When I first saw the trailers for When the Bough Breaks, I was excited. It looked like “Obsessed,” “The Hand That Rocks the Cradle,” or “Single White Female,” except with fewer white people (something most movies these days could benefit from). When I first sat down in the theater, I was still excited. The pacing was slow, the main characters sympathetic and endearing, the villain of the film intriguing and mysterious. Unfortunately, what begins as mystery ferments into mess, and despite some truly wonderful acting, a striking setting, and initially suspense augmenting subplots and stakes ends both abruptly and far too long after once wide audience eyes will have begun to roll. I didn’t feel excited again until I saw the credits appear; I’d spent the second half of the movie’s run time just itching to stand up and leave.
When the Bough Breaks is the story of Laura (Regina Hall, “Barbershop: The Next Cut”) and John (Morris Chestnut, “Kick-Ass 2”) Taylor, a kind, beautiful, philanthropic, slightly older power couple, and their quest to have a baby. After years of attempting to conceive in spite of demanding careers, multiple miscarriages, and other hardships, the Taylors seem to have found the perfect surrogate in Anna Walsh (Jaz Sinclair, “Paper Towns”), a young woman their doctors think would be a good fit. At least, they truly hope they found her; at this point, they only have one embryo left.
Anna is twenty-one, new to the city, and engaged to Mike (Theo Rossi, “Cloverfield”), who is about to be deployed overseas. She handles herself elegantly in a requisite pre-interview, which Laura watches remotely with a doctor, ostensibly fully understanding and embracing the responsibilities and limitations of surrogacy. As she says to Laura soon after, she’s never had anything anybody else wanted before. It means a lot to her to be able to give the Taylors something. Laura is so convinced they’ve found the one, she quickly meets with the girl in person, not even calling John about it until after the fact. To his credit, John seems more wary than his wife is, and only becomes more so after Laura invites Anna and Mike over for dinner and the two men share a tense moment alone. Still, Laura is happy in a way she and her loving husband have always wanted to be, so they proceed with the insemination as planned.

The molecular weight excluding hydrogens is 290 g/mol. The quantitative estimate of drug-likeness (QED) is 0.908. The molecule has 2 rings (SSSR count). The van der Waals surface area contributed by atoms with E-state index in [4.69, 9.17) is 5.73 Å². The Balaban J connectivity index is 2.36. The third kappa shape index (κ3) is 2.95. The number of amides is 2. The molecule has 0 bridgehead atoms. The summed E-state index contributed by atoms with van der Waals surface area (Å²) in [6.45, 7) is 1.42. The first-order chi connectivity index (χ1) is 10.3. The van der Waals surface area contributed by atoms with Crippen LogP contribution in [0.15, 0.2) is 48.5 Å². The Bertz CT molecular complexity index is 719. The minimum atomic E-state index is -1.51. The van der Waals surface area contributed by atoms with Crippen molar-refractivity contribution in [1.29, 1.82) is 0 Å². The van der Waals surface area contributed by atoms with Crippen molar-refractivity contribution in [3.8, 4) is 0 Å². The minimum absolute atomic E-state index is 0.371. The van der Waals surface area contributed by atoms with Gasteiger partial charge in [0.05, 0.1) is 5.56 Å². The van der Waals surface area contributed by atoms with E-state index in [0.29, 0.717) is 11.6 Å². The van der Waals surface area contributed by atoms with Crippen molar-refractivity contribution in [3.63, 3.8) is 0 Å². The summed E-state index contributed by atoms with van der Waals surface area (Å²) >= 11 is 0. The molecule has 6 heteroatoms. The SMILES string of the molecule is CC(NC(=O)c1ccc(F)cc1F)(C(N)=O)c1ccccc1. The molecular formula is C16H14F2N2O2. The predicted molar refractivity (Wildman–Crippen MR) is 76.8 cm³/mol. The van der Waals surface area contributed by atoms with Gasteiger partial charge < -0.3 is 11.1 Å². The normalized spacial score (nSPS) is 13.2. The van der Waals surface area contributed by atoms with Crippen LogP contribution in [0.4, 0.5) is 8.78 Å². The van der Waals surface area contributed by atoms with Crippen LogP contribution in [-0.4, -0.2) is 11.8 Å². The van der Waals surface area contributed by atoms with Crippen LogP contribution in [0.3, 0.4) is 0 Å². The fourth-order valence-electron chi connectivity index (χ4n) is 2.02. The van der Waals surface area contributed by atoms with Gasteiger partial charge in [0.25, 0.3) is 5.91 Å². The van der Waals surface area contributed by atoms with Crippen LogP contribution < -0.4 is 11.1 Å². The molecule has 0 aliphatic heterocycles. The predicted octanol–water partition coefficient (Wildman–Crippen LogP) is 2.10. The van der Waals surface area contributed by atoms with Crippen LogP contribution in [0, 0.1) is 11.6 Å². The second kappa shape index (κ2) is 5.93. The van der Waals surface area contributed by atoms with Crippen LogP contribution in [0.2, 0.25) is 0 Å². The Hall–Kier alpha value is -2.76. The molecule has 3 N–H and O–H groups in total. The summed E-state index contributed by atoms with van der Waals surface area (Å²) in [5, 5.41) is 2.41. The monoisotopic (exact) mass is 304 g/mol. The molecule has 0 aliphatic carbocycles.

Of course, it isn’t long before Anna and Mike prove themselves to be far more than the Taylors bargained for. This is also when (if you’ll forgive me) as far as the viewer is concerned, the bough begins to break.
Again: The sets are beautiful, the costuming is almost distractingly lovely, and it would be an understatement to call the acting on point. It is the writing and directing that bring When the Bough Breaks down. Reminiscent of the aforementioned thrillers in that Anna develops an obsession with John and begins taking advantage of the Taylors’ hospitality in what seems like as many ways as she can, what it lacks is the context and intention those other films provide. Newcomer Jaz Sinclair’s acting is nothing short of phenomenal, the only problem is how many different types of characters she has to play to bring the exhaustingly multifaceted Anna to life. There’s serene, generous Anna; desperate, lustful Anna; quiet, battered Anna; violent, manipulative Anna; the list goes on. While Mike’s motivation for part of the drama is partially explained, it is never clear to the audience how on board with his plan his fiance actually is or was or what her own ulterior motives are. Her fixation on John does not have a clear fountainhead either; it escalates far more quickly and clumsily than the one between Ali Larter and Idris Elba’s characters in “Obsessed” and though there were clear opportunities to explain it, they are just never taken advantage of.